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From the Git documentation:

By default, the configuration flag receive.denyNonFastForwards is enabled in shared repositories, so that you cannot force a non fast-forwarding push into it.

I know about the git push command, but what is fast-forwarding push?

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Basically, this means that you won't be rewriting commit history that already exists on your Git server (the already-pushed stuff).

If this history changes it could be a problem for others who have already pulled and worked off that history.

A manual way to determine if you are pushing "fast forward" is to look at what ref you have for your downloaded copy of your branches remote (let's say master):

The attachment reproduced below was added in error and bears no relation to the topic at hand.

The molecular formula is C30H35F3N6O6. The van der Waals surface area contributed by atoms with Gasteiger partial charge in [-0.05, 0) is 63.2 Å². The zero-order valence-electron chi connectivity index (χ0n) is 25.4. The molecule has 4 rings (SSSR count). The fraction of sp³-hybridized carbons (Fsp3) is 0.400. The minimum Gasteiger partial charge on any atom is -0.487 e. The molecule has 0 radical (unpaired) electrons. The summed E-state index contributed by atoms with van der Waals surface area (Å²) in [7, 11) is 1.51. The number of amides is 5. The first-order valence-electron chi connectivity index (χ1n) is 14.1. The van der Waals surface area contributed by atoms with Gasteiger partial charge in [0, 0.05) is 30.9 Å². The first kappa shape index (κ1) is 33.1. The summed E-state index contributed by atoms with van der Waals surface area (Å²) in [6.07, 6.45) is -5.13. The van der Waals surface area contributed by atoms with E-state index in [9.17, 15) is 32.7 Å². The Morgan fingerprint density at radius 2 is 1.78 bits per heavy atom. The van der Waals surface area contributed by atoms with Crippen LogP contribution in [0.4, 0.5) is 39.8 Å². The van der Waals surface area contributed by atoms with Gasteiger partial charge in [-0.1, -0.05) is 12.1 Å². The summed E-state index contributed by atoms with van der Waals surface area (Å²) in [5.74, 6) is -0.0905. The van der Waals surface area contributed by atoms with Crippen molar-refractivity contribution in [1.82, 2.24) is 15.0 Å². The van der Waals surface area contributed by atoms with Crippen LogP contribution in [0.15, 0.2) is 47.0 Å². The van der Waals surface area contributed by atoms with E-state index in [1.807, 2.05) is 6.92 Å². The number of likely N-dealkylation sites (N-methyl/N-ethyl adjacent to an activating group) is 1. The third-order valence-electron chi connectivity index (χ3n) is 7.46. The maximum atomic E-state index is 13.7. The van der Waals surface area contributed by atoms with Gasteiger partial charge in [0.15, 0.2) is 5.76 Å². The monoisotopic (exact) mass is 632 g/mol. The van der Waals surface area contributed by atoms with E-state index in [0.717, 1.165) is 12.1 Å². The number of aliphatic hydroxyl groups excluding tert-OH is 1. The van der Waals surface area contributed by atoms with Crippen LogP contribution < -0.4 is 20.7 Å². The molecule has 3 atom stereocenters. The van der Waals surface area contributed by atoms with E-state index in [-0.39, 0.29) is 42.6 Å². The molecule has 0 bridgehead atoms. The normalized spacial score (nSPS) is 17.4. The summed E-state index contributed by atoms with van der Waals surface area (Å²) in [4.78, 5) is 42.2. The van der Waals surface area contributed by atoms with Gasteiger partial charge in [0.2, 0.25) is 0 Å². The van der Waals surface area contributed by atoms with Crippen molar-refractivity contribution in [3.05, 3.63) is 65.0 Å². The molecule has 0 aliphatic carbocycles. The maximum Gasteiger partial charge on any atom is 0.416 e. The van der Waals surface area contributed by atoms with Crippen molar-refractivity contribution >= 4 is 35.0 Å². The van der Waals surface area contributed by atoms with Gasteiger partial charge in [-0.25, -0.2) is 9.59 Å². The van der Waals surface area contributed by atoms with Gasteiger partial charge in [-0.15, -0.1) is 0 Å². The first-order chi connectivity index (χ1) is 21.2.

git rev-parse origin/master # Returns SHA-1 hash value

Then, download the content from your remote server and check again:

git fetch
git rev-parse origin/master # Returns SHA-1 hash value

If the return result of those those two rev-parse commands are equal your push will be fast-forward.

**But... all that work really isn't necessary. Just simply pull before you push and you will be good.

git pull origin master

# Resolve any conflicts
git push origin master
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    You meant: "pull before your push" (last sentence before last example).
    – tne
    Sep 10, 2015 at 13:02

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